As suggested by the Family Roots Organizer System, I am putting all my direct line manila folders on the folder with the right tab. One variation I am making is the order of the folders. The Family Roots Organizer System suggests to order each couple folder alphabetically using the husband's name, but I'm going to order them in ahnentafel order. Within the Trahan folder, my folder will be first, then my parents' folder, then my grandparents' folder, etc. The siblings of my direct line ancestors will have manila folders behind the folder of the direct line sibling, but they will be on the middle tab and have a blue/green/red/purple dot to easily identify them as collaterals. Any of the documents for children and grandchildren of the siblings will also go in the sibling's manila folder. I think I will use colored paper to divide the manila folder for siblings into sections for their children and grandchildren. I am using the manila folders with left tabs for things such as Pedigree Charts (one for each surname beginning with the youngest direct line ancestor in the line), Research Not Yet Proven, Correspondence, etc.

Once I get manila folders set up for all my couples on the five-generation pedigree chart, then I will finish sorting out all my other paper files. I have four banker's boxes sitting at the end of my spare bed right now, one for each grandparent.

This is where I have my paper files that are currently in surname folders (no couple folders). I also have several binders of paper files filed by type of record rather than surname (not sure what I was thinking with this filing system) that I have not put into the boxes yet. Basically, I am combining two paper filing systems into one new one with very pretty colors. The reason I had two filing systems previously is because I started out with surname and then changed to type of record. I am so ready to be on one paper system.

In the future, I need to decide what to do with my collateral spouse research. For instance, I have done much research on a couple of my aunts' and uncles' sides of the family. For now, I will just leave those files digitized. I do have some paper files for those lines, but I will keep them to the side until I am done organizing my direct line and direct line siblings papers.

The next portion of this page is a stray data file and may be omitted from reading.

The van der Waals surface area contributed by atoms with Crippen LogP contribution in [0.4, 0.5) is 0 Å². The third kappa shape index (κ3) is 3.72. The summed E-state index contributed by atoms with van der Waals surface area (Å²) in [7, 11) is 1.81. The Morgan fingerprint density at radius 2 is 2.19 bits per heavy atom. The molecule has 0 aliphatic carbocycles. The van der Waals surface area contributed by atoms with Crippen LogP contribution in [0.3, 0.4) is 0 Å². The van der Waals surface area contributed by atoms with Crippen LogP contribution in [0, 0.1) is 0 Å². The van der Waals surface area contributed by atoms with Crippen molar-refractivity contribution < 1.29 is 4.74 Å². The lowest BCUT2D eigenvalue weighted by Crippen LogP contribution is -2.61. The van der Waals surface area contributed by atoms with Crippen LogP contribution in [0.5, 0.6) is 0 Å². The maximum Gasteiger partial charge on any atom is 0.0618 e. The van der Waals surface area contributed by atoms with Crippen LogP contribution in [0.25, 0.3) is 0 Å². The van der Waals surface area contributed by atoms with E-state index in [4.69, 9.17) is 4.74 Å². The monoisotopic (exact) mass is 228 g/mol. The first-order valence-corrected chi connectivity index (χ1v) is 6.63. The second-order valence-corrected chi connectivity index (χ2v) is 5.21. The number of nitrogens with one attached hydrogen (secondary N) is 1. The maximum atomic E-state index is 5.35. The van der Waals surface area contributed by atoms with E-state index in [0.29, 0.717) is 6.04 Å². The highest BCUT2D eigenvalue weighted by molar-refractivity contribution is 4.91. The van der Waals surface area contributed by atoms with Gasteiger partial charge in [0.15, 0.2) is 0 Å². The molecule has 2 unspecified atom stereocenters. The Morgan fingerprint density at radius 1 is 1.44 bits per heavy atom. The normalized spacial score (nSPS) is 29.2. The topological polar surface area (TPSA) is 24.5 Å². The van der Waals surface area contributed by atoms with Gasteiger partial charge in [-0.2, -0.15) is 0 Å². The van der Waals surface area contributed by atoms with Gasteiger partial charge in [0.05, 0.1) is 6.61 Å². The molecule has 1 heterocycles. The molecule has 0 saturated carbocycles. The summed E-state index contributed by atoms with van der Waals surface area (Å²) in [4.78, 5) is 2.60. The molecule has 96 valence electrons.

Well, I had better get back to organizing, scanning, and citing! If anyone has suggestions for my new system, please share in the comments. Thanks!


  1. Jennifer, you are on the right path. All my files are color coded for over 25 years in file cabinet hidden in an old closet. My working current files are in a small half-size cabinet near my desk.My field work composition books / research logs in a carry - type file box that goes between my car and home so I do not lose them. I never take originals out of house and upload pdfs of my working files to the phone/tablet when I go to library.Learning to use camera at our FHL for putting records online instead of more papers !

  2. That’s a great project to pursue! Nowadays, people are resorting digitizing their paper documents for convenience. It eliminates the hassle of paper clutter and past records being damaged beyond recognition. However, it feels more nostalgic if you could have something to hold while reading such history. It's also better to at least have a backup printed copy for redundancy, and also as a safeguard should the digitize copies get deleted or corrupted accidentally.

    Ruby Badcoe